Erbil, Iraq – The takeover of key oil fields in northern Iraq by Kurdish government forces and the ongoing conflict with Sunni Arab fighters have plunged Iraq’s prospects of forming a new government into further uncertainty.
Tensions are mounting as a scheduled meeting of Iraq’s newly formed parliament to select the parliament speaker was postponed on Sunday. Iraq’s Sunni blocs have agreed to nominate Salim Joburi, a Sunni MP, for the position.
But even if Shia and Kurdish groups approve Joburi’s nomination, it remains uncertain when a president and a prime minister will be agreed upon, as an atmosphere of confrontation and accusatory political squabbles persist across the country.
“Any action or use of harsh language before the talks to resolve the current situation and form a new government will worsen the situation,” said Aram Mohammed, a parliament member from the Kurdish Gorran (Change) Party.
Mohammed won the most votes among Iraq’s Kurdish electorate in parliamentary elections in April.
On Friday, the Kurdistan Regional Government (KRG) dispatched its Peshmerga forces to take over oil-producing fields in Kirkuk province and Makhmour district which is officially part of Nineveh province. In a statement, the KRG’s Ministry of Natural Resources said the takeover of the oil fields were due to attempts by Baghdad to “sabotage” a pipeline infrastructure.
|Iraq picks parliament speaker but still no government|
On Thursday, Kurdish ministers boycotted the Iraqi cabinet meetings after Prime Minister Nouri al-Maliki had accused Kurdish authorities in Erbil of harbouring “terrorists” from the Islamic State group and other Sunni groups.
Maliki’s re-election for a third term as prime minister is at the heart of the current political impasse. A Shia, Maliki is widely seen by both Sunni Arabs and Kurds as the one to blame for the current turmoil in the country. But despite this opposition, Maliki has remained adamant about retaining his post.
“They want a weak prime minister so they can dictate their terms on him and implement their own agendas,” said Abdulilah an-Naeli, a parliament member from Maliki’s State of Law Coalition, of the attempts to remove Maliki. “They are deepening this crisis just to make more gains.”
But even Maliki’s former allies in the Shia Iraqi National Alliance (INA) refuse to throw their support behind him again. Many Shia groups have refused to support the extension of Maliki’s premiership. The highest Shia religious authority in Iraq has also signalled his preference for a new leader.
Maliki’s State of Law Coalition has over 90 seats in the 328-member council of representatives in Baghdad. But in order to form a government, the ruling coalition must have at least 165 seats. In 2010, it took Maliki around nine months to form the government.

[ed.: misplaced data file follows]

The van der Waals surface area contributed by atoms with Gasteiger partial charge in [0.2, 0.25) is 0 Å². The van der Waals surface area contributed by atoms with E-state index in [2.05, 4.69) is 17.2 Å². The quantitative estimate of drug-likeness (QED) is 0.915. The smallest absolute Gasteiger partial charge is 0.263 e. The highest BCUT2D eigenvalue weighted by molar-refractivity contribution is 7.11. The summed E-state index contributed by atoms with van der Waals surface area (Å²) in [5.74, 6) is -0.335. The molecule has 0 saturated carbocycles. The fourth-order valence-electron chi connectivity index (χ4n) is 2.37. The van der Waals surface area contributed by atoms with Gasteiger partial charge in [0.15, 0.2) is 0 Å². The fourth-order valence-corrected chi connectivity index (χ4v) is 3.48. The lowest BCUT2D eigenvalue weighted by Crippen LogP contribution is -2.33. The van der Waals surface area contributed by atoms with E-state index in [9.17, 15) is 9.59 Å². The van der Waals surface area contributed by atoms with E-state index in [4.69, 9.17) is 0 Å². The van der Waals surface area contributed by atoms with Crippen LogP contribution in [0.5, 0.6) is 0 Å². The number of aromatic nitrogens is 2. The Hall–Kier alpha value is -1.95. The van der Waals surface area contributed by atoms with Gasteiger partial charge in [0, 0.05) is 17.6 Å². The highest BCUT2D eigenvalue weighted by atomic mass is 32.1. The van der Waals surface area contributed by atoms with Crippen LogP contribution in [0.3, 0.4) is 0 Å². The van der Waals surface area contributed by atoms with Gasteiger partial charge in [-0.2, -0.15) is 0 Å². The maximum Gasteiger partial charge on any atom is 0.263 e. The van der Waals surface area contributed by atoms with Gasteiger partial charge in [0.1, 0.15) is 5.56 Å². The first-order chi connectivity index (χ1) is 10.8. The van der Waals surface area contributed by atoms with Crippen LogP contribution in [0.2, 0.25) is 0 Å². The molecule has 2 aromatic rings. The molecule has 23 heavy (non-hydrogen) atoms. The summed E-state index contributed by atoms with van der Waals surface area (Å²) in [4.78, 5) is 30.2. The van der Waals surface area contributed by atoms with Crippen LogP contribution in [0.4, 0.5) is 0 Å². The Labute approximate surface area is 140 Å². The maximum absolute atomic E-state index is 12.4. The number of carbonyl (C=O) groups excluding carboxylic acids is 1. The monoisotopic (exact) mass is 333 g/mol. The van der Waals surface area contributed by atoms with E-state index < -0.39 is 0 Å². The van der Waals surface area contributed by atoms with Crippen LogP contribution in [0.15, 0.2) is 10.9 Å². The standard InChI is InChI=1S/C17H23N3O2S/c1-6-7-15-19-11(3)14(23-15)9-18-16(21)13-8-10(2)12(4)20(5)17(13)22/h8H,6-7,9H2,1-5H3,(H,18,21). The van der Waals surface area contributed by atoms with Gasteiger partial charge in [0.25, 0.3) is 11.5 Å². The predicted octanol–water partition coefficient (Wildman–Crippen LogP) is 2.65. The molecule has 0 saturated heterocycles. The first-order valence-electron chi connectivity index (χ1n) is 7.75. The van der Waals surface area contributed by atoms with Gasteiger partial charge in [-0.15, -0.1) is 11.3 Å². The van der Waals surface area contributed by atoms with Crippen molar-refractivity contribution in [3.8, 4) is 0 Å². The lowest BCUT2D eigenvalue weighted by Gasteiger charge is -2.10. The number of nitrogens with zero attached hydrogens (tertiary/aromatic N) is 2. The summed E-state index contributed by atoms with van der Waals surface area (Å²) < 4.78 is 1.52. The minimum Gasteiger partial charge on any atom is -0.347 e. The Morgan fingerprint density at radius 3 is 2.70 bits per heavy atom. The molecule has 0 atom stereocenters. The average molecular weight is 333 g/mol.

Iraq’s Kurdish citizens have had an uneasy relationship with Maliki throughout his second term in office. KRG President Massoud Barzani spearheaded a campaign to unseat Maliki in 2012, but the attempt to pass a no-confidence motion in parliament failed to get a majority of support.
The future of Kurdish relations with Baghdad is unclear. Barzani recently asked the Kurdish parliament to prepare a referendum on Kurdish independence, but has not yet set a timeframe. Some senior Kurdish officials have argued that if Kurds forgo independence at this moment, they will not accept anything less than a confederation.
The Sunni Arab community, meanwhile, has also been at odds with Maliki for the better part of the last eight years, as Sunni leaders have routinely lashed out at Maliki for what they describe as his “sectarian” policies. Both Sunni tribal leaders and parliamentarians have conditioned taking part in any new government, and fighting the Islamic State group, on Maliki stepping down. They also want a reformed political process to be designed.
Ironically, by trying to recentralise the state and creating a powerful prime minister, Maliki and his supporters have permanently weakened Baghdad and the Iraqi state.
In a statement released on Friday, Usama al-Nujaifi, the former Sunni speaker of parliament, warned of a “civil war” if a new government, headed by a new leader, was not formed soon. “The opportunity for genuine partnership has not emerged,” read the statement, which came after Nujaifi met with Egypt’s foreign minister in Baghdad on Friday. “Unilateral acting, domination, exclusion, marginalisation and violations of the constitution have given birth to a climate of rebellion and revolution especially in the Sunni provinces.”
The last time Maliki formed a government in 2010, many credited neighbouring Iran and the United States with exerting the pressure to convince other groups to support him. But with the country even more divided this time around, and a bloody conflict raging, it is uncertain if outside pressure will have an impact.
“Ironically, by trying to recentralise the state and creating a powerful prime minister, Maliki and his supporters have permanently weakened Baghdad and the Iraqi state,” said Feisal Istrabadi, a former Iraqi ambassador to the United Nations who now serves as the director of the Center for the Study of the Middle East at Indiana University-Bloomington.
Istrabadi said that Maliki “is not the only politician responsible for this situation”, but that for any solution to emerge, he must leave because “he is not trusted either by the Sunnis or the Kurds”.
“[Iraq] needs genuine constitutional reforms, including a leadership genuinely committed to democratic constitutionalism.”